Grilling fish and shellfish can be intimidating — they are easy to overcook, and some varieties can be extra delicate. But with a little finesse and know-how, you can add a perfect smoky char to your favorite seafood and ensure it is moist, tender, and wonderfully flavorful. Read on for our foolproof tips!
Firm-fleshed, thickly cut fish, such as tuna, salmon, swordfish, halibut, grouper, or sea bass, cook best on the grill. Whole fish should have clear eyes; bright, intact scales and skin; and red, moist gills. They should also be gutted, cleaned, and scaled before grilling. Fillets and steaks should look moist and bright, and have a fresh, clean scent.
Choose firm, sweet-smelling fresh shrimp that are still in the shell when possible. (Most “fresh” shrimp have been previously frozen on the fishing boat, then thawed.) Purchase live lobsters—the feistier the better. Male lobsters will have slightly larger claws, while females have slightly bigger tails.
Look for creamy white or slightly pink scallops with a mild scent. The best are sold as “dry,” meaning they haven’t been treated with a solution to help them absorb more water. Oysters and mussels should have a mild, sweet smell as well, and their shells should be closed tightly and feel heavy with water. Never buy oysters or mussels that stay open when touched.
Trim off excess skin from fish fillets or steaks and remove any small bones with needle-nose pliers.
Refresh frozen shrimp before cooking by soaking in cold salted water for 10 to 15 minutes; rinse well. Shell and devein fresh shrimp, then rinse them under cold running water and drain them on paper towels before grilling. Cut lobsters in half lengthwise, exposing the tail meat, and remove the grain sac and white intestinal veins.
Rinse scallops and, if present, remove the small tendon attached to the side. Scrub the grit off the shells of fresh mussels with a stiff-bristled brush, then remove the beards. Discard any mussels that feel light, as they are likely dead, or any that are heavy with sand. Scrub oysters with a stiff brush and rinse well before shucking.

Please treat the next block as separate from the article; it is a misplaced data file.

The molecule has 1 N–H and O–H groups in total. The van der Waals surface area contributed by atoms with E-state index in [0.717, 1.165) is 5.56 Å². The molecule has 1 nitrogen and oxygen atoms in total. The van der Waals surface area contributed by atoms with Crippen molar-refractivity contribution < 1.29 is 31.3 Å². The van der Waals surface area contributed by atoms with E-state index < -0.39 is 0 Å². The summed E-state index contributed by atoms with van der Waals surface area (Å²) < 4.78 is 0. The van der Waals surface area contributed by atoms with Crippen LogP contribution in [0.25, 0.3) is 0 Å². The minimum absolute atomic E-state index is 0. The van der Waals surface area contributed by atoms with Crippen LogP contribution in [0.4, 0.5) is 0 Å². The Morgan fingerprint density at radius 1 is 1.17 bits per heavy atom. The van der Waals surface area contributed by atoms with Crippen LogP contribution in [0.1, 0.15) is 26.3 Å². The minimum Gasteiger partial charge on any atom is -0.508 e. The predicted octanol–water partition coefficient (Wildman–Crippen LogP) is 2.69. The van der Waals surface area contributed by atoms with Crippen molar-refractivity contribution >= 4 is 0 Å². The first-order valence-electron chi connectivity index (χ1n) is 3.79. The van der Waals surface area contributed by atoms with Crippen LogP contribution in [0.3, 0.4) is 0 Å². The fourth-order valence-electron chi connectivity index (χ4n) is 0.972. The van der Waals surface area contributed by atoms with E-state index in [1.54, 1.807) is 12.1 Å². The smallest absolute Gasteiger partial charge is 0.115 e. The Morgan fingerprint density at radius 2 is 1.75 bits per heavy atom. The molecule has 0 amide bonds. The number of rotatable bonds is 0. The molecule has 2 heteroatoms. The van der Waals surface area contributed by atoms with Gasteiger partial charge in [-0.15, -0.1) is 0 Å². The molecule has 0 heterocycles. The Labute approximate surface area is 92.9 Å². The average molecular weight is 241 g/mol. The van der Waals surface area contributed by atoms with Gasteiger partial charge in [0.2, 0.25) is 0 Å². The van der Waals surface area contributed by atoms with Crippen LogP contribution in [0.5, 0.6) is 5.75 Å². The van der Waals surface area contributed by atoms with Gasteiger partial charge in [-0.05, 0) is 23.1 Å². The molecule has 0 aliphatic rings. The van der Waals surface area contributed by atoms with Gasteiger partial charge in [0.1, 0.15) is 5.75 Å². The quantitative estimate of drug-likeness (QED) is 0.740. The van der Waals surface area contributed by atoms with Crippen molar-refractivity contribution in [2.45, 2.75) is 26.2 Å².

Make kabobs! Cut hearty fish into chunks, along with whole shrimp and scallops.
Use a hinged basket for delicate sole and trout fillets. Place the fillets on bed of sliced citrus to prevent from sticking to the grill rack.
Stuff whole fish with herbs, citrus slices, or other aromatics for extra flavor and moisture while grilling.
Grill salmon on a cedar plank to add an intriguing, smoky note.
Fish is done when the tip of a small, sharp knife can easily separate the flesh into broad flakes. Unless you are deliberately cooking to rare or medium-rare (as with tuna) the fish should be still moist at its center and the flesh should be just opaque and easy to flake. If it is already flaking without being prodded, the fish is overdone.
Lobsters are done when their shells turn bright red and the flesh becomes creamy white, with no trace of translucence. Shrimp are done when the shells just turn bright and the flesh is just opaque. Take care not to overcook shrimp, or they can become dry and rubbery.
Scallops should feel slightly firm when lightly pressed with your fingers, and the flesh should be moist and just opaque when done. Oysters and mussels are done as soon as the shells pop open; always discard any that fail to open.